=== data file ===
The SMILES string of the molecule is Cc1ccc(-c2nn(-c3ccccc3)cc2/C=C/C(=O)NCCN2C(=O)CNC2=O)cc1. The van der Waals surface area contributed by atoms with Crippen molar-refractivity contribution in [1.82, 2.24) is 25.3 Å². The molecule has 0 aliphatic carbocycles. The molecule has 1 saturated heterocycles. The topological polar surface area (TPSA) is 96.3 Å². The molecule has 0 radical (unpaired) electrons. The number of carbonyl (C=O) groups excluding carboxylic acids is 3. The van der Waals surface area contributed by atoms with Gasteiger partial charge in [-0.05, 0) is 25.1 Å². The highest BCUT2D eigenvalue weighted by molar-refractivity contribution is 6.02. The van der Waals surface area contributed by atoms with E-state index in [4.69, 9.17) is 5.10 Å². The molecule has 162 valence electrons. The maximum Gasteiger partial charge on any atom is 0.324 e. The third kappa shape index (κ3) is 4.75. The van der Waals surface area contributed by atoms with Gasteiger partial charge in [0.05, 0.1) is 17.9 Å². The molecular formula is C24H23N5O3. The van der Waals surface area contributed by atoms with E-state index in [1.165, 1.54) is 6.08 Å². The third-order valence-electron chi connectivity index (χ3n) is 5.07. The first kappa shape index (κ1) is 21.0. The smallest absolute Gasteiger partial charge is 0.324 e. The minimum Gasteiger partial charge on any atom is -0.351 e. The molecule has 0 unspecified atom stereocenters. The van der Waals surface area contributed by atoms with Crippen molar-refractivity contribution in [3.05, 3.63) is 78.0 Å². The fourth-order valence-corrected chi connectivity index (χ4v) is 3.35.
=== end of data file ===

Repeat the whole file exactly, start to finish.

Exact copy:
The SMILES string of the molecule is Cc1ccc(-c2nn(-c3ccccc3)cc2/C=C/C(=O)NCCN2C(=O)CNC2=O)cc1. The van der Waals surface area contributed by atoms with Crippen molar-refractivity contribution in [1.82, 2.24) is 25.3 Å². The molecule has 0 aliphatic carbocycles. The molecule has 1 saturated heterocycles. The topological polar surface area (TPSA) is 96.3 Å². The molecule has 0 radical (unpaired) electrons. The number of carbonyl (C=O) groups excluding carboxylic acids is 3. The van der Waals surface area contributed by atoms with Gasteiger partial charge in [-0.05, 0) is 25.1 Å². The highest BCUT2D eigenvalue weighted by molar-refractivity contribution is 6.02. The van der Waals surface area contributed by atoms with E-state index in [4.69, 9.17) is 5.10 Å². The molecule has 162 valence electrons. The maximum Gasteiger partial charge on any atom is 0.324 e. The third kappa shape index (κ3) is 4.75. The van der Waals surface area contributed by atoms with Gasteiger partial charge in [0.05, 0.1) is 17.9 Å². The molecular formula is C24H23N5O3. The van der Waals surface area contributed by atoms with E-state index in [1.165, 1.54) is 6.08 Å². The third-order valence-electron chi connectivity index (χ3n) is 5.07. The first kappa shape index (κ1) is 21.0. The smallest absolute Gasteiger partial charge is 0.324 e. The minimum Gasteiger partial charge on any atom is -0.351 e. The molecule has 0 unspecified atom stereocenters. The van der Waals surface area contributed by atoms with Crippen molar-refractivity contribution in [3.05, 3.63) is 78.0 Å². The fourth-order valence-corrected chi connectivity index (χ4v) is 3.35.